Though legislative changes to the Fed will be harder to achieve, the 2016 Republican platform includes a plan to implement an annual audit of Fed activities and create a commission to "investigate ways to set a fixed value for the dollar."
While Trump hasn't explicitly endorsed the return to a system that backs the U.S. dollar with gold, his economic adviser Judy Shelton wrote in a Financial Times column on Sept. 28 that his running mate, Mike Pence, has urged a rethink of the international currency system and Trump has nodded toward the possibility.
"As Mr. Trump often urges: It is time to start thinking big once again," Shelton wrote.
Economists agree that the gold standard is a failed and impractical system, and it would "take a Herculean effort of international coordination" to re-institute a metal-base for the currency, said Peter Conti-Brown, an assistant professor at the Wharton School of the University of Pennsylvania. It's pretty improbable that Trump would try to reinstate it, he said.
If Clinton is elected, a different set of changes could be in store for the central bank.
The Democratic platform promises to protect Fed independence to carry out its dual mandate — for low inflation and full employment — against threats from new legislation. But it also said it would ensure bank executives don't serve on regional Fed boards, and to "reform the Federal Reserve to make it more representative of America as a whole."
The U.S. central bank consists of a Board of Governors in Washington and 12 regional branches.
"If Hillary Clinton is elected, there's going to be widespread interest among members of the House and Senate in pursuing, at minimum, the aspects of Fed reform that are included in the Democratic Platform," said Jordan Haedtler, one of the leaders of Fed Up, a progressive, grass-roots campaign aimed at reforming the central bank.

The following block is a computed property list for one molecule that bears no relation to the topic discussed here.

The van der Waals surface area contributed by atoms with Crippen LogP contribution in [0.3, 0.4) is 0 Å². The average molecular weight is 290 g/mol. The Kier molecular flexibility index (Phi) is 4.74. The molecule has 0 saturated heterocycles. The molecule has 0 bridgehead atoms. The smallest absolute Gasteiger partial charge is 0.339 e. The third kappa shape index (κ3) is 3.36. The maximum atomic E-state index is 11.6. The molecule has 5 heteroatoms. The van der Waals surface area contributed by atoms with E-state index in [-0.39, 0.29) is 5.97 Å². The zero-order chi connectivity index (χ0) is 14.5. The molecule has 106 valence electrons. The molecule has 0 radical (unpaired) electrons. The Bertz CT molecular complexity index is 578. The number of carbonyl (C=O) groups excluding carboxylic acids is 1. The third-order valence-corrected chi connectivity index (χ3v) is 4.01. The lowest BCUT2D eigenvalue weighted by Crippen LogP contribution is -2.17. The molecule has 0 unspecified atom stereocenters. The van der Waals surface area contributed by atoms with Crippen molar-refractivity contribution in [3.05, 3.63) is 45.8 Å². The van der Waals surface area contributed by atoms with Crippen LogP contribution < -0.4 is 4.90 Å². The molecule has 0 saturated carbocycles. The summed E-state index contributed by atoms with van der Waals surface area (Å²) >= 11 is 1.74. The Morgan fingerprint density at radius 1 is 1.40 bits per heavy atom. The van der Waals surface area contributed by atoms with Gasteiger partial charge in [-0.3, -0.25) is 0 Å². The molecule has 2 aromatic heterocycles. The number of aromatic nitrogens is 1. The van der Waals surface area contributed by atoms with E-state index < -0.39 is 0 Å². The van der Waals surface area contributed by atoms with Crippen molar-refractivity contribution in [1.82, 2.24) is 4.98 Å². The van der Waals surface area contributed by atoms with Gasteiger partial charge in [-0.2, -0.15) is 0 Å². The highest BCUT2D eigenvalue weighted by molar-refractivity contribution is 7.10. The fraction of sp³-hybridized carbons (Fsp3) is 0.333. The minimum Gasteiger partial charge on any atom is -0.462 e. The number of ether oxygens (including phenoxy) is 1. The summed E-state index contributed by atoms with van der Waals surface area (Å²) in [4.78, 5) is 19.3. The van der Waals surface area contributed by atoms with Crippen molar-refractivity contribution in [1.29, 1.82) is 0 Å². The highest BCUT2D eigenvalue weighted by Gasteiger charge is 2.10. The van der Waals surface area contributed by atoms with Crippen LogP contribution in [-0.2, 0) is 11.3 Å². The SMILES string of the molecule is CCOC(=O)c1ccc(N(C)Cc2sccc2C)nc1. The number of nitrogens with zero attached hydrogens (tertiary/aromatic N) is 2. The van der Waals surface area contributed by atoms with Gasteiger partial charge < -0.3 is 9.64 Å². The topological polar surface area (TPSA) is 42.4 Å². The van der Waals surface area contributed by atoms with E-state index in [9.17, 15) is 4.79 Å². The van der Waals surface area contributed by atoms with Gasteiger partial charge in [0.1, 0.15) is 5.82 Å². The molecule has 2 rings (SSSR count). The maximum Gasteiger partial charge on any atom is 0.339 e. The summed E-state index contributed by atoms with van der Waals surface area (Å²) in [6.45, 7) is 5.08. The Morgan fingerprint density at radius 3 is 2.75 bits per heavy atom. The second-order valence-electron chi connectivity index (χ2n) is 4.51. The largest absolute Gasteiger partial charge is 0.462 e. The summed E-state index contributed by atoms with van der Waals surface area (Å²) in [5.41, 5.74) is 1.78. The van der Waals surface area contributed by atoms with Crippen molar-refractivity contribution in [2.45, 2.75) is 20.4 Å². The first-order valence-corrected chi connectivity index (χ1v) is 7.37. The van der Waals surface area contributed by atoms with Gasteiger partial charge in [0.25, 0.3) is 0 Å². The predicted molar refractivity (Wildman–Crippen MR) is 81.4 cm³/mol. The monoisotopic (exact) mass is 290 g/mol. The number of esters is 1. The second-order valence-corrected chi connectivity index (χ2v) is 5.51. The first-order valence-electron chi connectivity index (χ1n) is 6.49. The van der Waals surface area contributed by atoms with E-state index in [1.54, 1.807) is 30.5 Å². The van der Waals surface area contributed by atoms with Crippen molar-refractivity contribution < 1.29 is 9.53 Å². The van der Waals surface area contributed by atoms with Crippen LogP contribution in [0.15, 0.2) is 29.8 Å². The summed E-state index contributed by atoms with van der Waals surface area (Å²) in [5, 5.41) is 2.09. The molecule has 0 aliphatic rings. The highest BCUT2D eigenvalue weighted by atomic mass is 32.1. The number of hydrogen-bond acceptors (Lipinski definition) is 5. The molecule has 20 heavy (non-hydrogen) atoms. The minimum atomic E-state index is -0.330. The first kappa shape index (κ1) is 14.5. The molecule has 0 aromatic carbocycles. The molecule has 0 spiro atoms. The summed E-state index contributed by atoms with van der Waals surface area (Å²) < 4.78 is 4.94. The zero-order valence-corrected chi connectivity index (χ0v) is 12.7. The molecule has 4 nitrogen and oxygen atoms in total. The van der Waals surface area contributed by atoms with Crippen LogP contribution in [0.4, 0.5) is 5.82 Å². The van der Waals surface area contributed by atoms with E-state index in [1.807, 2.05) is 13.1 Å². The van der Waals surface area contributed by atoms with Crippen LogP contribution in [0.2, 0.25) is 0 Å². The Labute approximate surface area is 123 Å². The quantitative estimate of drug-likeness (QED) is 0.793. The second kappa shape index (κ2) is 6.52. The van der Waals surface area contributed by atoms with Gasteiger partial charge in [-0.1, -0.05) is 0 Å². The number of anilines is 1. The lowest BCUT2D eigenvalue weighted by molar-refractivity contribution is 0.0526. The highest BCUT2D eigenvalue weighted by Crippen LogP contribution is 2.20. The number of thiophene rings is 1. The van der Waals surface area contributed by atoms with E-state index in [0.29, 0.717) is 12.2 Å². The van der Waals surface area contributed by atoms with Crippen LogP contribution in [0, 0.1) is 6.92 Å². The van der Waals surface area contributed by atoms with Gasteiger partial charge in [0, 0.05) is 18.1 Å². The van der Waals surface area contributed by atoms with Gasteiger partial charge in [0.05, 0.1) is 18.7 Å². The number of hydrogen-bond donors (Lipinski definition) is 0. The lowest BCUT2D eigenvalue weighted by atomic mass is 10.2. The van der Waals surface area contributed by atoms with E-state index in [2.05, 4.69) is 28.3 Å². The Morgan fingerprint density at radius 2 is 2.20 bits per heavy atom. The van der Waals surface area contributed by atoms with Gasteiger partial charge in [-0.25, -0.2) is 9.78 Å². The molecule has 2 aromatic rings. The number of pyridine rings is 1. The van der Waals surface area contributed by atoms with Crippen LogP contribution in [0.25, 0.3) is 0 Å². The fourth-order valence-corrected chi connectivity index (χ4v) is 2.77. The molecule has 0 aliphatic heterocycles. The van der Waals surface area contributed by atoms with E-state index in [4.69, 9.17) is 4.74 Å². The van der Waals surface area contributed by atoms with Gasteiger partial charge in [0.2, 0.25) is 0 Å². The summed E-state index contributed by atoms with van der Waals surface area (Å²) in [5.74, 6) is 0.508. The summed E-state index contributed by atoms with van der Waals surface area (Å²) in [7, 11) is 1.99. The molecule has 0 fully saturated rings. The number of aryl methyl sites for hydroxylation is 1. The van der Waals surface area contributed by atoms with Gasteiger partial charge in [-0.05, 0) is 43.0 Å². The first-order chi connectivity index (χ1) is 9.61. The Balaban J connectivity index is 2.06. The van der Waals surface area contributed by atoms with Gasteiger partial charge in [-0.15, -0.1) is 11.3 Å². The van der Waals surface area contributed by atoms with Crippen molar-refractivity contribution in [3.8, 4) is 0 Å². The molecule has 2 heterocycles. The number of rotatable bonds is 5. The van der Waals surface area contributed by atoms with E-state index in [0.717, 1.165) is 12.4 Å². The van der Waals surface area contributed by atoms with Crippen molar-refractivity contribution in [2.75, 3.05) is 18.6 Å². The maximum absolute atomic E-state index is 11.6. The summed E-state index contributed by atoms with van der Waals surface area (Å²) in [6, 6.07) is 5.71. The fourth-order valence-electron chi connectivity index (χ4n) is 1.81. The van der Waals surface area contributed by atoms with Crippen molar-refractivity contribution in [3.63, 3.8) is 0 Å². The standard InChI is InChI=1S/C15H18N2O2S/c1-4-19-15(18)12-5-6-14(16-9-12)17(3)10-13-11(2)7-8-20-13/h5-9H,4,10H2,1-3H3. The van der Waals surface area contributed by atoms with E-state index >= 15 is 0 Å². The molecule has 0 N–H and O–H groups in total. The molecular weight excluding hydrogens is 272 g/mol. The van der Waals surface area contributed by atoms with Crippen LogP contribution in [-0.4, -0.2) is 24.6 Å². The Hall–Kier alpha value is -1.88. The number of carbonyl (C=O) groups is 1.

Clinton has called for greater diversity at the Fed, and a spokesman for her campaign said in May that "commonsense reforms — like getting bankers off the boards of regional Federal Reserve banks — are long overdue."
There's already a push in Congress to deal with these issues. Yellen regularly gets asked about Fed diversity when she testifies on Capitol Hill and Representative Joyce Beatty, a Democrat from Ohio, introduced legislation on Sept. 28 that would require the regional Fed banks to interview at least one diversity candidate when appointing new presidents.
Even absent congressional action, the Fed is actively working on diversity internally and that's likely to continue under either a Clinton or a Trump administration. In fact, Clinton and her supporters may have a reason to avoid advocating for legislative reform of the Fed and let internal changes run their course.
"When you're talking about the Federal Reserve and reforming it in any kind of way, it's really taking the genie out of the bottle," Conti-Brown said. Pushing structural changes to the Fed through Congress could open up the possibility of other proposals becoming law, including making it subject to a monetary policy rule, as some Republicans have advocated.
"There are lots of risks in doing wholesale governance reform, and I think the Clinton administration would be mindful of those risks," he said.